Just wanted to start out saying hey to everyone. I also want to throw a thank you out to many of you who have helped me learn to brew better beers as I have browsed this forum as a non-member for the past 4+ years. I look forward to being a member now as I feel I have some experience that I can build upon and share with others. I do have to admit that in the past few years of brewing my focus has been on refining my processes and building a garage full of homemade brewing equipment so please forgive my newbie question…
My question is if anyone has ever brewed with cara-pils as a base malt. If you have or know the grain better than I do, what could I expect if I was to try. I typically build my recipes with a 2-row or Pilsen base but as you may have guessed by now I may have added 12lbs to my recent grain order instead of the 12oz that were prescribed. At first I was pretty excited then looked at the labels and realized i had just turned my brew house into an adjunct grain warehouse (and yes my brew house/corner is that small)!
Anyways thanks for any input!
Ps. Any Denver brewers linger in these parts? I’m new to the Denver metro and wouldn’t mind meeting up for a pint and some local home brew supply store/local brewery insight!
Crystal malt is not fermentable enough and it doesn’t contain enzymes for converting sugars, so if you tried to brew with 12 lbs of cara-pils and a lb of 2-row (basically reversing the normal ratios), you’d end up with a sickly-sweet, almost non-alcoholic beer.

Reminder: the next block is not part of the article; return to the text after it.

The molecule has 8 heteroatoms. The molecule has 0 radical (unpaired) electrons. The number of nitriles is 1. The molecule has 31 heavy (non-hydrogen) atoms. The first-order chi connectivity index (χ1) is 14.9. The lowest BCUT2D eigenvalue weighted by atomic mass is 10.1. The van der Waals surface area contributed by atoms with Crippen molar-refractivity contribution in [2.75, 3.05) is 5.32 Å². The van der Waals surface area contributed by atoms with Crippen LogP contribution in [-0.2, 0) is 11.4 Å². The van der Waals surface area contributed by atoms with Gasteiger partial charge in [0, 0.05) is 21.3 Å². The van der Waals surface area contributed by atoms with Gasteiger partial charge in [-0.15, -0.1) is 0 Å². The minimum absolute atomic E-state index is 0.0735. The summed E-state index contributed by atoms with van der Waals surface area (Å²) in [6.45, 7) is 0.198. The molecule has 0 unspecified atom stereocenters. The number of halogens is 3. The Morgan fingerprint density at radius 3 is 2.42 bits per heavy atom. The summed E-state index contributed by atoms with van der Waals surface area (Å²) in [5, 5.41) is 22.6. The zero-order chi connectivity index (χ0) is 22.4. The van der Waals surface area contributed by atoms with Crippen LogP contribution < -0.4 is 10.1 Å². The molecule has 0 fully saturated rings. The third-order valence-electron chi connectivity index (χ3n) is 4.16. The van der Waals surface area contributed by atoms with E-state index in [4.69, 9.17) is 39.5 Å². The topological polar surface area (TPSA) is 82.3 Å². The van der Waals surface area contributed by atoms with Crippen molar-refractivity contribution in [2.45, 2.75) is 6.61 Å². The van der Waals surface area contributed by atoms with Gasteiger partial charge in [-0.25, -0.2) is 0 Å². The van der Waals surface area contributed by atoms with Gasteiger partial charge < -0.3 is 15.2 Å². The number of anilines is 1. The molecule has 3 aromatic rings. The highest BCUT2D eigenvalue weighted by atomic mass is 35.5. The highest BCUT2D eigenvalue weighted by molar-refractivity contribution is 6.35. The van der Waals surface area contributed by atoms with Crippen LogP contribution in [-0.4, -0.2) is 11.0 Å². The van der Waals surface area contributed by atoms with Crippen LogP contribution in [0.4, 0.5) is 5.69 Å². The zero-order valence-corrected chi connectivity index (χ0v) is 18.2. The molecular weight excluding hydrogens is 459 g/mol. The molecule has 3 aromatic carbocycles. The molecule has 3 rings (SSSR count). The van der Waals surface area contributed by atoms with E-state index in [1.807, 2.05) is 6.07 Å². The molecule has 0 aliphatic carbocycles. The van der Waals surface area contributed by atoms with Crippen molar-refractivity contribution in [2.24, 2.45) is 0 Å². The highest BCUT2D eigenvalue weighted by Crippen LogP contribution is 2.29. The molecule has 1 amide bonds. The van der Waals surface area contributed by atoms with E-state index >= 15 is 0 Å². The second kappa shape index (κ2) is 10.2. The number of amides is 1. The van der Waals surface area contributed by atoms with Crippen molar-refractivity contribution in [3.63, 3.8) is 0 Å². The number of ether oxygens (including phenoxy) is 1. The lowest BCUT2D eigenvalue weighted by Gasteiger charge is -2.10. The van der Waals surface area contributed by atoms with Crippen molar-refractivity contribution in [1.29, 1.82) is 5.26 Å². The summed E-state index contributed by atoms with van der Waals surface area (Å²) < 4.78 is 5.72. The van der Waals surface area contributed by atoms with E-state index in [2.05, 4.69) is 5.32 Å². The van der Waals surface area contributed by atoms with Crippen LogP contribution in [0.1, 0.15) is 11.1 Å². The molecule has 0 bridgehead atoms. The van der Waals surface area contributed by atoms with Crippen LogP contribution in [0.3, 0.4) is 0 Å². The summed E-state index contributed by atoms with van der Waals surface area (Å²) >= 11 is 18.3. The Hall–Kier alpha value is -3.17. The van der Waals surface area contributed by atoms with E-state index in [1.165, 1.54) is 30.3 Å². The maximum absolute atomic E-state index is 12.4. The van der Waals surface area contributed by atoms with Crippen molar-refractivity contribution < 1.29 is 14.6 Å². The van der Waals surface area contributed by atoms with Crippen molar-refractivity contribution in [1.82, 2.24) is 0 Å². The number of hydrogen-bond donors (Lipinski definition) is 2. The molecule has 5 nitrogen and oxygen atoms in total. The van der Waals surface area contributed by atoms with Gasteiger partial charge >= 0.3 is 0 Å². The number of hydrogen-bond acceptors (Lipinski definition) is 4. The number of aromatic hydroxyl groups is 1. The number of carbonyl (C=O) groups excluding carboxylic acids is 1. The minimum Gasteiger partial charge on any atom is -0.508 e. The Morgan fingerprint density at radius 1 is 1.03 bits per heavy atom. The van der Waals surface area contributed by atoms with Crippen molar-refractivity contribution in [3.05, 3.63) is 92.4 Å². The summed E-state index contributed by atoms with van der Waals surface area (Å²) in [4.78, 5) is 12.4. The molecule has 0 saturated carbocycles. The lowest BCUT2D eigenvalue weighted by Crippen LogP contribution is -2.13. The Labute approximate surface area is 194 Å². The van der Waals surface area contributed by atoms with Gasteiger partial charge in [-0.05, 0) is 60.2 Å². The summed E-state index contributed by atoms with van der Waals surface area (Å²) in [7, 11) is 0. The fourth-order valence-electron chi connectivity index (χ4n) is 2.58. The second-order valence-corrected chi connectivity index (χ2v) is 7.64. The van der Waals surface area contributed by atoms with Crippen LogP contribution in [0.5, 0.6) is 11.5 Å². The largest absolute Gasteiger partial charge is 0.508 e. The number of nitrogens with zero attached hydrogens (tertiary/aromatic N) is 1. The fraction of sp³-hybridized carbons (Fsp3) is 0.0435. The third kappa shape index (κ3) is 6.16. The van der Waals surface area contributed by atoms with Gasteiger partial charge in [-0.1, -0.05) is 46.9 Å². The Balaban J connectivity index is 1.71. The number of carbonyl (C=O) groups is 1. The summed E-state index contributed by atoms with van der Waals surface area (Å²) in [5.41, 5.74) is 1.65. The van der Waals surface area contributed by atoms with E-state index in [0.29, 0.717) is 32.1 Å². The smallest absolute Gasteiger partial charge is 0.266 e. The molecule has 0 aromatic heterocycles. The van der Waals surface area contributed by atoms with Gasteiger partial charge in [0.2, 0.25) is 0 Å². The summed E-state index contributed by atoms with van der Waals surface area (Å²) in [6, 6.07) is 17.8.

Sorry to hear that because that is an awful lot of cara-pils. Try to find other local brewers and do a straight up trade, I’m sure some people would toss you a pound of that for a pound of something else.
Thanks for the help all! I guess that’s what I was afraid but I’m glad I didn’t waste my time turning this into a science experiment… First post and you guys have already freed up some beer drinking time for me!
Briess says that their carapils is 60-70% non-fermentable, and their crystal malts are ~20% non-fermentable (http://samtierney.wordpress.com/2011/03 … iess-malt/), however Weyermann’s carapils/carafoam is just a really pale crystal. If that’s the case, then it should be at least as fermentable as C10.
As a rule of thumb, a mash should have at least 30 DP (averaging across ingredients by weight. Standard 6-row should have at least 150 DP.
So if it’s Weyermann Carapils, you can probably use it up to 80%, as long as the other 20% is 6-row (or 75-25 with 120-ish DP Standard 2-row). I now think I’m going to have to try that. But if it’s Briess Carapils, you’re probably SOL.